The Appellate Division of the New York Supreme Court, Third Department, affirmed in part and reversed in part. The court held that the trial court did not err in denying the man’s motion to set aside the verdict because the jury’s finding that his premature discharge was not a substantial factor in causing him harm was not against the weight of the evidence and contrary to law, but the trial court erred in denying the man’s motion to set aside the verdict because the jury’s finding that he was comparatively negligent was against the weight of the evidence and contrary to law. The trial court erred in denying the man’s motion to set aside the verdict because the jury’s finding that he was comparatively negligent was against the weight of the evidence and contrary to law. No comparative negligence instruction should be given when a plaintiff’s alleged negligence preceded the alleged medical malpractice and is not otherwise alleged to have contributed to the harm resulting from the malpractice. A plaintiff’s prior conduct is not relevant, since the defendant’s liability extends only to that portion of the plaintiff’s injuries attributable to the defendant’s malpractice. Here, although there was evidence from which the jury could have found that the man shared responsibility for the initial coffee spill, the hospital made no claim at trial that he had any such shared responsibility for the hospital’s subsequent deviations from the accepted standard of care in treating his injuries, nor was there any evidence adduced at trial from which the jury could have found that he shared such responsibility. The court found that the jury was neither instructed to limit its consideration of the man’s comparative negligence, nor that the hospital’s liability extended only to that portion of his injuries attributable to its malpractice. The jury was thus prevented from fairly considering the central issue of damages. The errors were further compounded by the failure to instruct the jury to determine the total amount of damages sustained by the man, undiminished by any percentage of fault to avoid juror confusion and the risk of a double reduction of the man’s recovery. The court found it impossible to determine whether the jury intended the amount that it awarded to represent the total damage award or the man’s 10% share following the erroneous apportionment of fault. Accordingly, the court held that the combined errors in the charge were fundamental, and that a new trial on the issue of the man’s damages was warranted in the interest of justice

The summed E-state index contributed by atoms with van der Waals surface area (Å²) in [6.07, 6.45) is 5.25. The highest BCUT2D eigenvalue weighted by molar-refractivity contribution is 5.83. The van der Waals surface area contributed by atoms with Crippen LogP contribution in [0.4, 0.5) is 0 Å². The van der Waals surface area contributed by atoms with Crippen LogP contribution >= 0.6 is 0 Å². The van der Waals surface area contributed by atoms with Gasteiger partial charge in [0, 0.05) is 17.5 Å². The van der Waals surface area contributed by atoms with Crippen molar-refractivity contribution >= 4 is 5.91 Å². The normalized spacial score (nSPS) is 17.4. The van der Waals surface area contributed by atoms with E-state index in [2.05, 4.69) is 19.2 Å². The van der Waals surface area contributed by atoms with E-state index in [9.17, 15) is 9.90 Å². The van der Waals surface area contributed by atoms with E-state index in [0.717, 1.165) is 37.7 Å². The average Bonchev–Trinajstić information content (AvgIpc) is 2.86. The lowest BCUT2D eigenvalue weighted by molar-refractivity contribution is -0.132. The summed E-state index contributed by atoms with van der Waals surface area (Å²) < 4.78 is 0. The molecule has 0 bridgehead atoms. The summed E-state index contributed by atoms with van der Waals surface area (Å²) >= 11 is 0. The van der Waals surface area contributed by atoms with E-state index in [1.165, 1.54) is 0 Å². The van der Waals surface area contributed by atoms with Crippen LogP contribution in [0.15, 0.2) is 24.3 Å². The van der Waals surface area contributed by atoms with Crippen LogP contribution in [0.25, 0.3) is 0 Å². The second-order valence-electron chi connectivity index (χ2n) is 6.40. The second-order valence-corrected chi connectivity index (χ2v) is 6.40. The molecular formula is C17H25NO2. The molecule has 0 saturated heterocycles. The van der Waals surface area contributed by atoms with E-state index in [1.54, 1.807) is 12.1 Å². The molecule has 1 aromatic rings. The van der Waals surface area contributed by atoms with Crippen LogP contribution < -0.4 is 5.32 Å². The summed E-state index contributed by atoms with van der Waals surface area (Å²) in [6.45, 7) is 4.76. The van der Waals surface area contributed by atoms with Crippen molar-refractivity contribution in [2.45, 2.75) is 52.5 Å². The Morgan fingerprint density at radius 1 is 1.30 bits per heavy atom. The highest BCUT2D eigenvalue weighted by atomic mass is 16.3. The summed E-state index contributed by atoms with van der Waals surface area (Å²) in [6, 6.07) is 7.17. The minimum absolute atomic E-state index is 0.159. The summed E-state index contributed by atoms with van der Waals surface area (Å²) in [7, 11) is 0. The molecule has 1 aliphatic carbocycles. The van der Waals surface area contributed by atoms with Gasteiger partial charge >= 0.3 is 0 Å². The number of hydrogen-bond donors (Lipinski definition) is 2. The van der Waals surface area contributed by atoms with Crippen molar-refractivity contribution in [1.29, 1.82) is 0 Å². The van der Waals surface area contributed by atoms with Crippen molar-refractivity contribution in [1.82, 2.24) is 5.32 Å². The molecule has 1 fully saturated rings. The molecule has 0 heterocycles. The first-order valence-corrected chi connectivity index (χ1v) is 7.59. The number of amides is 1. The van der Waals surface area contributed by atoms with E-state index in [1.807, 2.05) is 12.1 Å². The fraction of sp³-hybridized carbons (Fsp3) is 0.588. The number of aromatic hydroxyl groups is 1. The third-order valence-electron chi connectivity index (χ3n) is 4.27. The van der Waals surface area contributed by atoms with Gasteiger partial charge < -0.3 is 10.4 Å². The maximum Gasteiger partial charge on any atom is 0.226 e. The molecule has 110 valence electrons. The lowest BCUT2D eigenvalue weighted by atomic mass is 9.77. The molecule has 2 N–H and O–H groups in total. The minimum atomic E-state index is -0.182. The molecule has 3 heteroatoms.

See: Vallone v. Saratoga Hosp., 2016 WL 3748555 (N.Y.A.D. 3 Dept., July 14, 2016) (not designated for publication).